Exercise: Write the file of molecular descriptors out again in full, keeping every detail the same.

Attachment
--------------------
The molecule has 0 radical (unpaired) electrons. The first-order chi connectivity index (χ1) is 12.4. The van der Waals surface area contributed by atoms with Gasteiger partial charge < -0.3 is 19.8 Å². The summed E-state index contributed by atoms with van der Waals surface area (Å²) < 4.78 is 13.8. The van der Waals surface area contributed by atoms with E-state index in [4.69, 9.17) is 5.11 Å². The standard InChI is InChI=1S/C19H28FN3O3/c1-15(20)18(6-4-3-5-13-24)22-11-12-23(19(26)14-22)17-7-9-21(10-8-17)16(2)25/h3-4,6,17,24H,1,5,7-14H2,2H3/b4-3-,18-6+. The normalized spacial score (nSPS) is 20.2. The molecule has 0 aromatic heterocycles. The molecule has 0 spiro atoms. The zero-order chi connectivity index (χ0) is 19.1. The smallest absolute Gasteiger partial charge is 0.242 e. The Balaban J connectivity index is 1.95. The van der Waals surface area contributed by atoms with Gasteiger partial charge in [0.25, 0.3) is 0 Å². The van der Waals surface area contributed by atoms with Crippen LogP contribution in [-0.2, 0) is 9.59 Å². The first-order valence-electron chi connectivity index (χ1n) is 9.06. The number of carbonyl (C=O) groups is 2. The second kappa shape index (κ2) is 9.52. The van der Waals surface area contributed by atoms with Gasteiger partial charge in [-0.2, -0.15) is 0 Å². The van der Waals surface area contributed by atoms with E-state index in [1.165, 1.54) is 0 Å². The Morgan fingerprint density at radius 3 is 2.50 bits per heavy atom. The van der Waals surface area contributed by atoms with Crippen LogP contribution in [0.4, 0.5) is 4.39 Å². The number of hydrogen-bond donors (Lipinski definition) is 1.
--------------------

The molecule has 0 radical (unpaired) electrons. The first-order chi connectivity index (χ1) is 12.4. The van der Waals surface area contributed by atoms with Gasteiger partial charge < -0.3 is 19.8 Å². The summed E-state index contributed by atoms with van der Waals surface area (Å²) < 4.78 is 13.8. The van der Waals surface area contributed by atoms with E-state index in [4.69, 9.17) is 5.11 Å². The standard InChI is InChI=1S/C19H28FN3O3/c1-15(20)18(6-4-3-5-13-24)22-11-12-23(19(26)14-22)17-7-9-21(10-8-17)16(2)25/h3-4,6,17,24H,1,5,7-14H2,2H3/b4-3-,18-6+. The normalized spacial score (nSPS) is 20.2. The molecule has 0 aromatic heterocycles. The molecule has 0 spiro atoms. The zero-order chi connectivity index (χ0) is 19.1. The smallest absolute Gasteiger partial charge is 0.242 e. The Balaban J connectivity index is 1.95. The van der Waals surface area contributed by atoms with Gasteiger partial charge in [0.25, 0.3) is 0 Å². The van der Waals surface area contributed by atoms with Crippen LogP contribution in [-0.2, 0) is 9.59 Å². The first-order valence-electron chi connectivity index (χ1n) is 9.06. The number of carbonyl (C=O) groups is 2. The second kappa shape index (κ2) is 9.52. The van der Waals surface area contributed by atoms with Gasteiger partial charge in [-0.2, -0.15) is 0 Å². The van der Waals surface area contributed by atoms with E-state index in [1.165, 1.54) is 0 Å². The Morgan fingerprint density at radius 3 is 2.50 bits per heavy atom. The van der Waals surface area contributed by atoms with Crippen LogP contribution in [0.4, 0.5) is 4.39 Å². The number of hydrogen-bond donors (Lipinski definition) is 1.